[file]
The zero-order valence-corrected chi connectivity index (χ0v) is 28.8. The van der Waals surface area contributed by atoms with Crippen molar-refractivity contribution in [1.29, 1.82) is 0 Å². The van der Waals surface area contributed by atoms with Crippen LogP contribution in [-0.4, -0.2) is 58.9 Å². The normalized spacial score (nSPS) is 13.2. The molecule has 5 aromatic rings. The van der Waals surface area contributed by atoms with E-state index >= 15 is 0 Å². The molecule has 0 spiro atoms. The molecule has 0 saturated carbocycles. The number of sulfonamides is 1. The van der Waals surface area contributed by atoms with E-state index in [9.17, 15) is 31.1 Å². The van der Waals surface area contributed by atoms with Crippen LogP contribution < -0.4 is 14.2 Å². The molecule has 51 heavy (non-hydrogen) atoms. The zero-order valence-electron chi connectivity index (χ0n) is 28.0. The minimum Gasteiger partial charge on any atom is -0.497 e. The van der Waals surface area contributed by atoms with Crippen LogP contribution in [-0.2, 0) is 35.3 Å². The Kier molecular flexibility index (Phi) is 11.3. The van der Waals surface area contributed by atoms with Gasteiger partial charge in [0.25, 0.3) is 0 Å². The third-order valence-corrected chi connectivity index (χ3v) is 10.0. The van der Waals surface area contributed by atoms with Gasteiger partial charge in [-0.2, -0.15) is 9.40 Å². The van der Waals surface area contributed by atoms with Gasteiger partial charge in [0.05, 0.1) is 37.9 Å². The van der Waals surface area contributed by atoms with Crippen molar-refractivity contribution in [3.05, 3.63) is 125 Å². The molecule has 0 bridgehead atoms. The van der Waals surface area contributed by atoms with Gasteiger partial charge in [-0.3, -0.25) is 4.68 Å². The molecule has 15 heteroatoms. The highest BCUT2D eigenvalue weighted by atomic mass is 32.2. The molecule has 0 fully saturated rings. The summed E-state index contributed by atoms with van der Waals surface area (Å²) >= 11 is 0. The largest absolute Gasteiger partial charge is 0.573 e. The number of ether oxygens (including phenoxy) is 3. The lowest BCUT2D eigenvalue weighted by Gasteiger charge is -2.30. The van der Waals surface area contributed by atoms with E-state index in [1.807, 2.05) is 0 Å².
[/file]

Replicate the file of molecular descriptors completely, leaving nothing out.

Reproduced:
The zero-order valence-corrected chi connectivity index (χ0v) is 28.8. The van der Waals surface area contributed by atoms with Crippen molar-refractivity contribution in [1.29, 1.82) is 0 Å². The van der Waals surface area contributed by atoms with Crippen LogP contribution in [-0.4, -0.2) is 58.9 Å². The normalized spacial score (nSPS) is 13.2. The molecule has 5 aromatic rings. The van der Waals surface area contributed by atoms with E-state index >= 15 is 0 Å². The molecule has 0 spiro atoms. The molecule has 0 saturated carbocycles. The number of sulfonamides is 1. The van der Waals surface area contributed by atoms with E-state index in [9.17, 15) is 31.1 Å². The van der Waals surface area contributed by atoms with Crippen LogP contribution < -0.4 is 14.2 Å². The molecule has 51 heavy (non-hydrogen) atoms. The zero-order valence-electron chi connectivity index (χ0n) is 28.0. The minimum Gasteiger partial charge on any atom is -0.497 e. The van der Waals surface area contributed by atoms with Crippen LogP contribution in [-0.2, 0) is 35.3 Å². The Kier molecular flexibility index (Phi) is 11.3. The van der Waals surface area contributed by atoms with Gasteiger partial charge in [0.25, 0.3) is 0 Å². The third-order valence-corrected chi connectivity index (χ3v) is 10.0. The van der Waals surface area contributed by atoms with Gasteiger partial charge in [-0.2, -0.15) is 9.40 Å². The van der Waals surface area contributed by atoms with Gasteiger partial charge in [0.05, 0.1) is 37.9 Å². The van der Waals surface area contributed by atoms with Crippen molar-refractivity contribution in [3.05, 3.63) is 125 Å². The molecule has 0 bridgehead atoms. The van der Waals surface area contributed by atoms with Gasteiger partial charge in [-0.3, -0.25) is 4.68 Å². The molecule has 15 heteroatoms. The highest BCUT2D eigenvalue weighted by atomic mass is 32.2. The molecule has 0 fully saturated rings. The summed E-state index contributed by atoms with van der Waals surface area (Å²) >= 11 is 0. The largest absolute Gasteiger partial charge is 0.573 e. The number of ether oxygens (including phenoxy) is 3. The lowest BCUT2D eigenvalue weighted by Gasteiger charge is -2.30. The van der Waals surface area contributed by atoms with E-state index in [1.807, 2.05) is 0 Å².